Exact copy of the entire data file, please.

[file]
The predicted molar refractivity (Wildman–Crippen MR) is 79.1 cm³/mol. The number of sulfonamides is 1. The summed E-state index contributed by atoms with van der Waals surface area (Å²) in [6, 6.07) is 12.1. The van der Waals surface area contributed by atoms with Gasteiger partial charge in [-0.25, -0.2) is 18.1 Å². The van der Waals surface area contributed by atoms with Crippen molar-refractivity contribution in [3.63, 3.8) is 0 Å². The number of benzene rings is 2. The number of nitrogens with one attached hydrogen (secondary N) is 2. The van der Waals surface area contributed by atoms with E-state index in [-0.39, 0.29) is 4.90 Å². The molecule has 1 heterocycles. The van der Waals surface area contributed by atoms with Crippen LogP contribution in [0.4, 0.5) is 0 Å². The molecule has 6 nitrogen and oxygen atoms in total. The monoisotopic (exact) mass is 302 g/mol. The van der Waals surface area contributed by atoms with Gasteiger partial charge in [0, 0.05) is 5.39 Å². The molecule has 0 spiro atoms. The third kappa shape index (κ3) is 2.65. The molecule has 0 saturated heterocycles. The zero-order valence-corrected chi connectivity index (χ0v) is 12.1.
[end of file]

The predicted molar refractivity (Wildman–Crippen MR) is 79.1 cm³/mol. The number of sulfonamides is 1. The summed E-state index contributed by atoms with van der Waals surface area (Å²) in [6, 6.07) is 12.1. The van der Waals surface area contributed by atoms with Gasteiger partial charge in [-0.25, -0.2) is 18.1 Å². The van der Waals surface area contributed by atoms with Crippen molar-refractivity contribution in [3.63, 3.8) is 0 Å². The number of benzene rings is 2. The number of nitrogens with one attached hydrogen (secondary N) is 2. The van der Waals surface area contributed by atoms with E-state index in [-0.39, 0.29) is 4.90 Å². The molecule has 1 heterocycles. The van der Waals surface area contributed by atoms with Crippen LogP contribution in [0.4, 0.5) is 0 Å². The molecule has 6 nitrogen and oxygen atoms in total. The monoisotopic (exact) mass is 302 g/mol. The van der Waals surface area contributed by atoms with Gasteiger partial charge in [0, 0.05) is 5.39 Å². The molecule has 0 spiro atoms. The third kappa shape index (κ3) is 2.65. The molecule has 0 saturated heterocycles. The zero-order valence-corrected chi connectivity index (χ0v) is 12.1.